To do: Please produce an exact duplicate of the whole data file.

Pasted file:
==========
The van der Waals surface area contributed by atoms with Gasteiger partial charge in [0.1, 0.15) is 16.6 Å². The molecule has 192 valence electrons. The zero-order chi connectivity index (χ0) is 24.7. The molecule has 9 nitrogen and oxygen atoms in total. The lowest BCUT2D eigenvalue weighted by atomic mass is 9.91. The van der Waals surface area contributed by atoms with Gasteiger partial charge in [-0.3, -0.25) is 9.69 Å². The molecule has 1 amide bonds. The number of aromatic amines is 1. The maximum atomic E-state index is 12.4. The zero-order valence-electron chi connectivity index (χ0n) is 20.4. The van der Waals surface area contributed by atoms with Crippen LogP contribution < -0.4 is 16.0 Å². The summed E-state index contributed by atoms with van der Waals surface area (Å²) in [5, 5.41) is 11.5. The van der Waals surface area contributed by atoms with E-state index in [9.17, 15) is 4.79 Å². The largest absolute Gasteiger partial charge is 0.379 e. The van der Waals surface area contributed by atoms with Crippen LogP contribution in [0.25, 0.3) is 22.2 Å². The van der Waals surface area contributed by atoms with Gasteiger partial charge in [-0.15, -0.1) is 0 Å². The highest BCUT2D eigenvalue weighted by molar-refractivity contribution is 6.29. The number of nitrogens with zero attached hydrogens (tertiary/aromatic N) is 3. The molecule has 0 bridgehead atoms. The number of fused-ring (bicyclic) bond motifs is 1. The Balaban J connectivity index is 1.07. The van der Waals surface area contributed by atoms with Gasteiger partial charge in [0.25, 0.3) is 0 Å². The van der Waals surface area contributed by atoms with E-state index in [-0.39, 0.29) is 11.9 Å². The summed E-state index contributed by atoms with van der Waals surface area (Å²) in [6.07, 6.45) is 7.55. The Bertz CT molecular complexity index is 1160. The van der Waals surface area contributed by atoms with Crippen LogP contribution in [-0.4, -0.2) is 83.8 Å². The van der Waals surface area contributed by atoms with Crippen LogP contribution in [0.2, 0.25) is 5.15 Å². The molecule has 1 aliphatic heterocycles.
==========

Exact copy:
The van der Waals surface area contributed by atoms with Gasteiger partial charge in [0.1, 0.15) is 16.6 Å². The molecule has 192 valence electrons. The zero-order chi connectivity index (χ0) is 24.7. The molecule has 9 nitrogen and oxygen atoms in total. The lowest BCUT2D eigenvalue weighted by atomic mass is 9.91. The van der Waals surface area contributed by atoms with Gasteiger partial charge in [-0.3, -0.25) is 9.69 Å². The molecule has 1 amide bonds. The number of aromatic amines is 1. The maximum atomic E-state index is 12.4. The zero-order valence-electron chi connectivity index (χ0n) is 20.4. The van der Waals surface area contributed by atoms with Crippen LogP contribution < -0.4 is 16.0 Å². The summed E-state index contributed by atoms with van der Waals surface area (Å²) in [5, 5.41) is 11.5. The van der Waals surface area contributed by atoms with E-state index in [9.17, 15) is 4.79 Å². The largest absolute Gasteiger partial charge is 0.379 e. The van der Waals surface area contributed by atoms with Crippen LogP contribution in [0.25, 0.3) is 22.2 Å². The van der Waals surface area contributed by atoms with Gasteiger partial charge in [-0.15, -0.1) is 0 Å². The highest BCUT2D eigenvalue weighted by molar-refractivity contribution is 6.29. The number of nitrogens with zero attached hydrogens (tertiary/aromatic N) is 3. The molecule has 0 bridgehead atoms. The number of fused-ring (bicyclic) bond motifs is 1. The Balaban J connectivity index is 1.07. The van der Waals surface area contributed by atoms with Gasteiger partial charge in [0.25, 0.3) is 0 Å². The van der Waals surface area contributed by atoms with E-state index in [-0.39, 0.29) is 11.9 Å². The summed E-state index contributed by atoms with van der Waals surface area (Å²) in [6.07, 6.45) is 7.55. The Bertz CT molecular complexity index is 1160. The van der Waals surface area contributed by atoms with Crippen LogP contribution in [-0.4, -0.2) is 83.8 Å². The van der Waals surface area contributed by atoms with Crippen LogP contribution in [0.2, 0.25) is 5.15 Å². The molecule has 1 aliphatic heterocycles.